A key ingredient to a positive experience with fertility treatment is a good relationship with your doctor and his/her medical team from your GP to your RE.  Perhaps more than any other medical treatment, fertility treatment delves into the most intimate areas of your life.  From your first enquiry about difficulty conceiving, you step into a different relationship with them than when you were in for general health checks.  The focus may be on your reproductive health; however, to varying degrees you are inviting them to be part of your hopes and dreams.  As time goes on, you will entrust them, from the receptionist up to the specialist, with details of your values, spiritual beliefs, the strength of your relationship, your views on and knowledge of sex, birth control, procreation, parenthood, and so much more.  You will be phoning frequently for appointments, lab tests, scans, results, advice and simply to ensure that they don’t forget your life has turned upside down. 

Depending upon your age (+/- 35) and medical history, the question of your fertility may have been completely unexpected.  Even if you are a positive sort, the threat to such a fundamental part of your being, your images of the future and your relationship may lead to thoughts such as “What’s wrong with me?”  “What did I do wrong?” or “Why us?” Hopefully, your doctor has enough experience and sensitivity to anticipate this and will explain the next set of investigations or results in a way that turns your panic into measured concern.  Actually, I might as well say it right now:  you must step forward and meet the doctor more than halfway. Leave embarrassment, shame, guilt and anxiety at the door as they will do you no good and the stress they cause may actually harm your chances of becoming pregnant.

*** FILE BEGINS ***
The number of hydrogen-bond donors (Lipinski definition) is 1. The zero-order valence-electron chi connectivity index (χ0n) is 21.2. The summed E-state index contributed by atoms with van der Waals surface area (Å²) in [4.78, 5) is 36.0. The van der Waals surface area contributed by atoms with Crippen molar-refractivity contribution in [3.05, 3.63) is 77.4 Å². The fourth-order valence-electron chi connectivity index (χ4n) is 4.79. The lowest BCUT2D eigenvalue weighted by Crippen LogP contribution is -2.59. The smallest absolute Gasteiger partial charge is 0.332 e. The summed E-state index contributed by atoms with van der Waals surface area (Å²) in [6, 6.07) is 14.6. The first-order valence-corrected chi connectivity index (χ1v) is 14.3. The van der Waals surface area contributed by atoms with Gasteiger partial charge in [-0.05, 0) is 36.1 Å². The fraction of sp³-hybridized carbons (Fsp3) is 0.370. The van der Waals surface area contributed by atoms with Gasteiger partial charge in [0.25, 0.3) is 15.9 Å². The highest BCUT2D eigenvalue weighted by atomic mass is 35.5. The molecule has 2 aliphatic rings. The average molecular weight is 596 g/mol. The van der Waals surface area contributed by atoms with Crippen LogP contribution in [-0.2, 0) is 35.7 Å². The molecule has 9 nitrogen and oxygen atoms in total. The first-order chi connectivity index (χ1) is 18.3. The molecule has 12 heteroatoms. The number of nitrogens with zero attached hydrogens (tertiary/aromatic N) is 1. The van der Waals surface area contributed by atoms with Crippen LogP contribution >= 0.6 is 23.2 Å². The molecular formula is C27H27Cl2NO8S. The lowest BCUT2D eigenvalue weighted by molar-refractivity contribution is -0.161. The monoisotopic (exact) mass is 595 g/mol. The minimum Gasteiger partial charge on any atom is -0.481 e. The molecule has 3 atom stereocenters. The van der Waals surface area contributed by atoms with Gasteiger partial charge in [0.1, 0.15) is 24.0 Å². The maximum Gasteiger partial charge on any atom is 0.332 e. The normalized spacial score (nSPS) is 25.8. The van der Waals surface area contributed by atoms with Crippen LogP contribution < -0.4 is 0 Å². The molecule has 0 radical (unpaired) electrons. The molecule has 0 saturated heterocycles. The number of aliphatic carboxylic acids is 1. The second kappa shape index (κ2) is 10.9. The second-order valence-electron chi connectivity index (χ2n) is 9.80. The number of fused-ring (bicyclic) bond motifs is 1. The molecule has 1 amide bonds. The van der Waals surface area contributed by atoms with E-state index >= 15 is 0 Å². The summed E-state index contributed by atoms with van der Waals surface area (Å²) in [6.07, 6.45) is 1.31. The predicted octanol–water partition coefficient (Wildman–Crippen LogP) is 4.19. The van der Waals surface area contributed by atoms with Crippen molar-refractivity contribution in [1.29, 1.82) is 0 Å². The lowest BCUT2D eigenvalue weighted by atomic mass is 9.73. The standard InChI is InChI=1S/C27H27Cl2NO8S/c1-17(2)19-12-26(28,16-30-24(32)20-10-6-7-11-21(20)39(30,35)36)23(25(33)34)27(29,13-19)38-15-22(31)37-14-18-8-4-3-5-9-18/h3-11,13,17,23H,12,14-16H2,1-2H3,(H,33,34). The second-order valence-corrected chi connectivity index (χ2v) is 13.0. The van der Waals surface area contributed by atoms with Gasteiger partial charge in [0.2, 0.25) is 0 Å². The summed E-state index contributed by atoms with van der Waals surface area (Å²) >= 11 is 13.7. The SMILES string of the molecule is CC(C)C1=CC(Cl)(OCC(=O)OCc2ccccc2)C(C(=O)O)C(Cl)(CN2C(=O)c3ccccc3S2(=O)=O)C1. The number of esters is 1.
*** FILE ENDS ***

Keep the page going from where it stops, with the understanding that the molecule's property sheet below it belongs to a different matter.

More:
Infertility takes conception, which should be a natural function, out of your control. For many women, that loss of control is deeply uncomfortable, and even frightening.  I have seven years’ experience of ups and downs in this area, with a combination of recurrent miscarriage and periods of infertility.  I’ll admit to periods of pure numbness, and then heartache, followed later by many glass-half-empty tears.  My GP seemed wholly indifferent to my plight. I wasn’t offered further medical investigations, treatment or counselling.  Why didn’t I change doctors?  Somehow, while I was adventurous and outspoken in other parts of my life, I lost my voice when it was a question of my fertility. I can only conclude that, with infertility looming like a big, dark cloud above me, I felt too vulnerable to assert my needs.